There are many reasons why you might want to encrypt your email. Be it to keep company secrets from unwanted eyes, privacy requirements of your job, or a general fear of someone gaining too much information about you. For whatever reason you have, you need to be able to sign and encrypt your email. There are many ways to do this, but Outlook does a very poor job of making this task user friendly. So, for those that are in need of encryption in Outlook 2007, I present to you the steps to take care of this task.
What you will need:
- Outlook 2007.
- A Digital ID from one of many sources (check this site for a list of sources of digital IDs). NOTE: Most of these source do charge for keys. CoSign has a desktop key for $9.95 per month.
- The shared certificate from the contact you wish to send encrypted mail to.
Get and set up your certificate
The first step you need to take is to get your Digital ID. The process for this will depend upon which ID you purchase. But more than likely your ID will come in the form of an executable installation that will add your ID to your Windows 7 machine. Once added, that ID will become available to Outlook.To make sure your ID is available in Outlook click Tools | Trust Center and then E-mail Security. In this window, click on Settings, which will open up the Change Security Settings window (see Figure A).
Make sure the Cryptography Format is set to S/MIME.
For this new window click on the Choose button in the Encryption Certificate section and then select the certificate you want to use. You will also want to make sure the Hash Algorithm is set to SHA1 for Signing Certificates. Your Encryption algorithm will be set by your Digital ID, so you can't change that option.
With your certificate in place, you are almost ready to send an encrypted email. But first, you have to share digital IDs with the recipient of the encrypted email. Let's see how this is done.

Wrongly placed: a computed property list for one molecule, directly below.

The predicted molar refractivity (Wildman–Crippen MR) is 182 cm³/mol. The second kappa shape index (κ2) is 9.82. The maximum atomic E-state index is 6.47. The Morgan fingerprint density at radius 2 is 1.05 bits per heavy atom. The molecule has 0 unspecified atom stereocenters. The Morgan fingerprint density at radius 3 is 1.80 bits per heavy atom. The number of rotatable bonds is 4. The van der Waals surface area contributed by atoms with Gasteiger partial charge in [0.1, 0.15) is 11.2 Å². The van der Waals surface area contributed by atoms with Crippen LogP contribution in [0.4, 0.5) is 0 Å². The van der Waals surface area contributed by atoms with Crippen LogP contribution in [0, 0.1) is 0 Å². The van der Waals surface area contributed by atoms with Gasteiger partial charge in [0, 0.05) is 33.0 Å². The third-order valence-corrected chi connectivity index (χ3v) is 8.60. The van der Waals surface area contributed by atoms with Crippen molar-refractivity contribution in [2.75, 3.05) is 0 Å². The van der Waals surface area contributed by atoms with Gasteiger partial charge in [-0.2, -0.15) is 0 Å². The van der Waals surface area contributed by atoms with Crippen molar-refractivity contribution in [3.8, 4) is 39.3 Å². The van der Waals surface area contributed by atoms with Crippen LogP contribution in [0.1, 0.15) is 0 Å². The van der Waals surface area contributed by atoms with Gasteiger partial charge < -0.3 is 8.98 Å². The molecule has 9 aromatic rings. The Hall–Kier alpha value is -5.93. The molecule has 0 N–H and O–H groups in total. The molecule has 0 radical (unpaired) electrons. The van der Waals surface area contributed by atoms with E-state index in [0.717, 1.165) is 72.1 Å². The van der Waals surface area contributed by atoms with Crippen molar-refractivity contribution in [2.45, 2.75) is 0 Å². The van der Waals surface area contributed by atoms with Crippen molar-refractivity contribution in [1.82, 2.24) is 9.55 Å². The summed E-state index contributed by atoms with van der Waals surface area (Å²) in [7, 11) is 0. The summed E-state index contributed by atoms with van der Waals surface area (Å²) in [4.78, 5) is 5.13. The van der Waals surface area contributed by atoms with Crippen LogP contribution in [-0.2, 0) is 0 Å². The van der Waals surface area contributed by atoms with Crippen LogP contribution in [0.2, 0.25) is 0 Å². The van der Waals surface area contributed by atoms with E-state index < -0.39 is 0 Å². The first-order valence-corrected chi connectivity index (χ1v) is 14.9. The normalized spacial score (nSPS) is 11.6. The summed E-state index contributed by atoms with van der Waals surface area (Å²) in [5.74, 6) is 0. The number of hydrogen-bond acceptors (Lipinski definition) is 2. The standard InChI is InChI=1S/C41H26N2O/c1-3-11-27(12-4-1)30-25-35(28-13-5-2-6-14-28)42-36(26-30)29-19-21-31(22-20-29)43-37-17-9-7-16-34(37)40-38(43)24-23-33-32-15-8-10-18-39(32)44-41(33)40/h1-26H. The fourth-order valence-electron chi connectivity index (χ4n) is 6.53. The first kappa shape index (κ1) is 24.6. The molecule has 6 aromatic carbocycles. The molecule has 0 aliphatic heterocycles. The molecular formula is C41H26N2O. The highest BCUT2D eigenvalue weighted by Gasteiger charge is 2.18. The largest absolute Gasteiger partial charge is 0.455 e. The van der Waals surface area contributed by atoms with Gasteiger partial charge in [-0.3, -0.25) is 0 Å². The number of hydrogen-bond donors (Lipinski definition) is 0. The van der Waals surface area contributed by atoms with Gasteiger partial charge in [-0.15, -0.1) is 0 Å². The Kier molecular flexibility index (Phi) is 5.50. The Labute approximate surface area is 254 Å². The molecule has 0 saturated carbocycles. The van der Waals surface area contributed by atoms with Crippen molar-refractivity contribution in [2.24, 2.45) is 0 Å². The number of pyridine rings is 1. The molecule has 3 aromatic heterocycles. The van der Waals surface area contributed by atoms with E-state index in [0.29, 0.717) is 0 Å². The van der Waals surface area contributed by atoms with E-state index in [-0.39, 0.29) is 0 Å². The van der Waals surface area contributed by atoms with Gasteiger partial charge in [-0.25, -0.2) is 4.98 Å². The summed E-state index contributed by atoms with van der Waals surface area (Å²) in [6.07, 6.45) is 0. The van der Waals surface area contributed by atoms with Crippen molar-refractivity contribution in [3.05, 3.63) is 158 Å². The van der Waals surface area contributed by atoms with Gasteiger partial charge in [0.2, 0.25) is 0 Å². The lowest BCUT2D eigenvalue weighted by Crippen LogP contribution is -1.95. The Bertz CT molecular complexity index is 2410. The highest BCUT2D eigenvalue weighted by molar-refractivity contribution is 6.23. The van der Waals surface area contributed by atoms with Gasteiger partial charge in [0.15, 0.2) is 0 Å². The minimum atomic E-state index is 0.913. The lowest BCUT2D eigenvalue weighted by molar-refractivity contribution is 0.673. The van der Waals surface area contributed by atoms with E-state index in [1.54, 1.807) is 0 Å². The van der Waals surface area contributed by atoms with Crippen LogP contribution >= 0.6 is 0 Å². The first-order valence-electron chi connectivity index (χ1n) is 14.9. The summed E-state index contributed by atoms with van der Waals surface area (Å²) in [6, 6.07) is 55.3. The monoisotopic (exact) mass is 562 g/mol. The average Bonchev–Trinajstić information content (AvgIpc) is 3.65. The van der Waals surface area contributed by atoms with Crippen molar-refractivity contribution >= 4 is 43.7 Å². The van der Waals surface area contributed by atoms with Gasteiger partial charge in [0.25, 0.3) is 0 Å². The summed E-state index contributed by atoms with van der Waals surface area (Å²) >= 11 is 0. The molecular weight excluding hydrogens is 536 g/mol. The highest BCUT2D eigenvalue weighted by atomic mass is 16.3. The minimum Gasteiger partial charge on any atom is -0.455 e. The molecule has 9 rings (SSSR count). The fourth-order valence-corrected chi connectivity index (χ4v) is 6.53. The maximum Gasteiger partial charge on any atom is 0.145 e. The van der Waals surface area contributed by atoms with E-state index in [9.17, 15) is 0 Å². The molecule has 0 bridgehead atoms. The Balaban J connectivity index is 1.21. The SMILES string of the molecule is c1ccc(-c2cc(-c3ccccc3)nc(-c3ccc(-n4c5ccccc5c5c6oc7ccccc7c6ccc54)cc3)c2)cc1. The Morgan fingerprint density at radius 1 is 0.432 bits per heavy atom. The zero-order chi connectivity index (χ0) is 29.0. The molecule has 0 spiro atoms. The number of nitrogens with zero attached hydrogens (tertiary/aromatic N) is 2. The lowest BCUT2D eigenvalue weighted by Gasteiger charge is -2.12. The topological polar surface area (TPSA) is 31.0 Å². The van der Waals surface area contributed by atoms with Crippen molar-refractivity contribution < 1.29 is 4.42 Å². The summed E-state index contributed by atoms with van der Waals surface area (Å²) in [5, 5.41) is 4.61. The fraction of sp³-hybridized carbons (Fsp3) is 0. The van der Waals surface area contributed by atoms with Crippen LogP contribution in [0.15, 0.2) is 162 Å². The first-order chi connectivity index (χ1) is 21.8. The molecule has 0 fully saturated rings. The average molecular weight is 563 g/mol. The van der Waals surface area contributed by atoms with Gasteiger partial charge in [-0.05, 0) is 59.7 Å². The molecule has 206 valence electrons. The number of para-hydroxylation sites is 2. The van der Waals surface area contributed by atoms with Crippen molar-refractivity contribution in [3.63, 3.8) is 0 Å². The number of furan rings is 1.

Sharing digital IDs
All you have to do is exchange digitally signed emails with the person you want to send encrypted email with. When each person receives the digitally SIGNED (not encrypted) email it will have a signed icon. From this digitally-signed message right-click the user's name in the From field and add the user to your contacts. When this user is added to the contacts, their Digital ID will be added along with it.
You can also obtain Digital Certificates from a directory service or the Exchange Global Address Book.
Once you have the Digital ID of the user added to your contacts you are now able to send encrypted email to that user.You will also want to send your Digital ID to the user who will receive your encrypted email. To do this, compose an email to the recipient and then click the Digitally Sign Message icon (see Figure B).
The sign icon is the yellow envelope with the red pin.
Encrypting an email
Now it's time to encrypt an email. It's very similar to signing an email, only when you compose the mail you will click the Encrypt icon (the yellow envelope with the blue pin). When you do this you will be prompted for your Digital ID passphrase. Once you authenticate against the key, the mail will be sent.
Encryption between Outlook and non-Outlook clients
Outlook does take a rather cumbersome approach to encryption. With other clients there are much simpler tools. Say, for example, you are wanting to encrypt email to a Linux user who uses Evolution. For this you will have a hard time using the Digital ID you have downloaded. Instead you can use a tool like GPG4WIn. With this tool you can easily create an encryption key, export that encryption key, and attach that key to an email for the intended target. When the target receives the email they will need to save the key to a file and then import the key in with a tool like Seahorse. One point of note: The intended user MUST verify the key sent from the user, otherwise the sending of encrypted email will fail.Final thoughts
Encryption is a very important tool for many users. For those who need it, the process can be a challenge, but it's not impossible. With this walk-through, you should be able to get encryption working quickly and easily.
Have you found a more efficient way of encrypting email in Outlook? If so, share it with your fellow TechRepublic readers.
Jack Wallen is an award-winning writer for TechRepublic and Linux.com. He’s an avid promoter of open source and the voice of The Android Expert. For more news about Jack Wallen, visit his website jackwallen.com.